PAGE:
Avoid common or broad terms such as "Utah" or "History".
Choose Text, Images, Collections, Sounds, etc. in Advanced Search to limit to one of those material types.
Include terms appropriate for your time period, such as older spellings of words ("aeroplane") and "baby carriage* OR pram*".
Using Boolean terms to refine your search
"Boolean" is just a fancy word for simple, logical terms that you use all the time in writing and speaking, like "AND", "OR" and "NOT". You use them the same way with your search words to make the results more flexible or specific. Using boolean terms in your search increases the accuracy of your searches, giving you with the best results. Using simple logical terms will help you get better results.
"AND" narrows your search. This is the default when you search for more than one word. A search for technical writer is the same as a search for technical AND writer. When you search for technical writer or technical AND writer you are saying find the word technical in the same document as the word writer. The search engine discards all results except those that have both terms. If just one word appears, it will not be displayed.
"OR" broadens your search. A search for manager OR supervisor requires that a document have either of these terms. This is useful where two different words have similar meanings and are used interchangeably. If just one word appears in a document, it will be displayed.
"NOT" also works exactly as you would expect it to. The word following NOT must not appear in a document for the search engine to return it. If you were to search for research NOT sales, you would receive results that mention research without the word sales in them.
( ) (parentheses)
Terms can be grouped together with parentheses. A search for project AND (manager OR supervisor) will return any document that contains the word "project" and either of the words "manager" or "supervisor". Searching for (project AND manager) OR supervisor will find results with project manager or the term supervisor alone.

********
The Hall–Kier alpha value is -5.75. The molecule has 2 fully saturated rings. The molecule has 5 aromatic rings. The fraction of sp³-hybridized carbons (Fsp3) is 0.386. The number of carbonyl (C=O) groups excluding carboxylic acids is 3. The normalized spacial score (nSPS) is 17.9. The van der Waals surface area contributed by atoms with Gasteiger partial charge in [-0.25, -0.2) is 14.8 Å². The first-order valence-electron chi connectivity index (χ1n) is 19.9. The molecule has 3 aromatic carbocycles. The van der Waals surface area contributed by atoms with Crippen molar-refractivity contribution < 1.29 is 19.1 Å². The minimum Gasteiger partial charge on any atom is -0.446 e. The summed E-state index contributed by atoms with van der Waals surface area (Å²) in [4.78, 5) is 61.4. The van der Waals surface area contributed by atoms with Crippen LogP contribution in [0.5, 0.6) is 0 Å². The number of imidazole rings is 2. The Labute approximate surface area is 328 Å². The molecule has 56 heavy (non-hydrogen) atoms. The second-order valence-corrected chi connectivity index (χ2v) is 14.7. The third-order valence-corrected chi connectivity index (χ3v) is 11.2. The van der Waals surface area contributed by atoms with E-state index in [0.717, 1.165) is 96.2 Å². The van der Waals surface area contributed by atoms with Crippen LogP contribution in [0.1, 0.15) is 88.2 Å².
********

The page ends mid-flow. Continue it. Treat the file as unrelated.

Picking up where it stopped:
Quotation Marks: " "
Enclose specific phrases in quotation marks. This will direct the search engine to search the database for documents containing that exact phrase. A search for analytical chemist (without quotes) will return any document containing analytical and chemist with anything in between. If you place quotes around the phrase, searching for "analytical chemist", Medzilla will only return documents with the terms right next to each other.
* (the asterisk wildcard)
As the name implies, * can be substituted for any number of letters. This is particularly useful to include all words with a certain term and any suffix after it. Simply apply the asterisk to the end of a term and it will return all documents containing that term, followed by anything. For example: biostatistic* will find biostatistician or biostatistics or biostatistical
? (the question mark wildcard)
Enter a question mark (?) to perform a single character wildcard search: entering "wom?n will retrieve records with "woman" and "women".